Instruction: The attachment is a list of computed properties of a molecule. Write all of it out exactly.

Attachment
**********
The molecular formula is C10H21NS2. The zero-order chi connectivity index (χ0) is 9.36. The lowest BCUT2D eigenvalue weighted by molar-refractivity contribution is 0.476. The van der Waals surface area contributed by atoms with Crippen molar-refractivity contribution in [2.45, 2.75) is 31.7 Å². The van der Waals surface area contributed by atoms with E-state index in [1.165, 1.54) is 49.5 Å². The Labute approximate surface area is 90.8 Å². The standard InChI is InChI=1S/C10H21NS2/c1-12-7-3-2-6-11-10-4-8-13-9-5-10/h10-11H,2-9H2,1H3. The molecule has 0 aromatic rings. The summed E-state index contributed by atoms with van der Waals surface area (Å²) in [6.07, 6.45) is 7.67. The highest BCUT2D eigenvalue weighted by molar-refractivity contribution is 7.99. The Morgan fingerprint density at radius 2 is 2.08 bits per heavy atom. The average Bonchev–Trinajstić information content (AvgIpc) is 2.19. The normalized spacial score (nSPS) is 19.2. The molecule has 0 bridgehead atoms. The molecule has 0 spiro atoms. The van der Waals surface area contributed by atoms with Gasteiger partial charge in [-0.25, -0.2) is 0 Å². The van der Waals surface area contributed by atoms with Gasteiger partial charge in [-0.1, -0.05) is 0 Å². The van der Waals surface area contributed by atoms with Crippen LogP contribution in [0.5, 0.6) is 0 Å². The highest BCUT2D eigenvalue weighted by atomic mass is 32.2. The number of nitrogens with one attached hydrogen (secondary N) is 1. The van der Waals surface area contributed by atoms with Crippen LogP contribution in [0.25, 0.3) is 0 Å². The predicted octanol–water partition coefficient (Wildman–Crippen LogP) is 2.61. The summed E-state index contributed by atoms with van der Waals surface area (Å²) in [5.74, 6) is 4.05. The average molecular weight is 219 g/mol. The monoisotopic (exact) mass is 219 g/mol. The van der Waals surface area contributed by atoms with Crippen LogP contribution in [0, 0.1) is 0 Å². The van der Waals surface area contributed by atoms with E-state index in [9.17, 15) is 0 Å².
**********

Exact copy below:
The molecular formula is C10H21NS2. The zero-order chi connectivity index (χ0) is 9.36. The lowest BCUT2D eigenvalue weighted by molar-refractivity contribution is 0.476. The van der Waals surface area contributed by atoms with Crippen molar-refractivity contribution in [2.45, 2.75) is 31.7 Å². The van der Waals surface area contributed by atoms with E-state index in [1.165, 1.54) is 49.5 Å². The Labute approximate surface area is 90.8 Å². The standard InChI is InChI=1S/C10H21NS2/c1-12-7-3-2-6-11-10-4-8-13-9-5-10/h10-11H,2-9H2,1H3. The molecule has 0 aromatic rings. The summed E-state index contributed by atoms with van der Waals surface area (Å²) in [6.07, 6.45) is 7.67. The highest BCUT2D eigenvalue weighted by molar-refractivity contribution is 7.99. The Morgan fingerprint density at radius 2 is 2.08 bits per heavy atom. The average Bonchev–Trinajstić information content (AvgIpc) is 2.19. The normalized spacial score (nSPS) is 19.2. The molecule has 0 bridgehead atoms. The molecule has 0 spiro atoms. The van der Waals surface area contributed by atoms with Gasteiger partial charge in [-0.25, -0.2) is 0 Å². The van der Waals surface area contributed by atoms with Gasteiger partial charge in [-0.1, -0.05) is 0 Å². The van der Waals surface area contributed by atoms with Crippen LogP contribution in [0.5, 0.6) is 0 Å². The highest BCUT2D eigenvalue weighted by atomic mass is 32.2. The number of nitrogens with one attached hydrogen (secondary N) is 1. The van der Waals surface area contributed by atoms with Crippen LogP contribution in [0.25, 0.3) is 0 Å². The predicted octanol–water partition coefficient (Wildman–Crippen LogP) is 2.61. The summed E-state index contributed by atoms with van der Waals surface area (Å²) in [5.74, 6) is 4.05. The average molecular weight is 219 g/mol. The monoisotopic (exact) mass is 219 g/mol. The van der Waals surface area contributed by atoms with Crippen LogP contribution in [0, 0.1) is 0 Å². The van der Waals surface area contributed by atoms with E-state index in [9.17, 15) is 0 Å².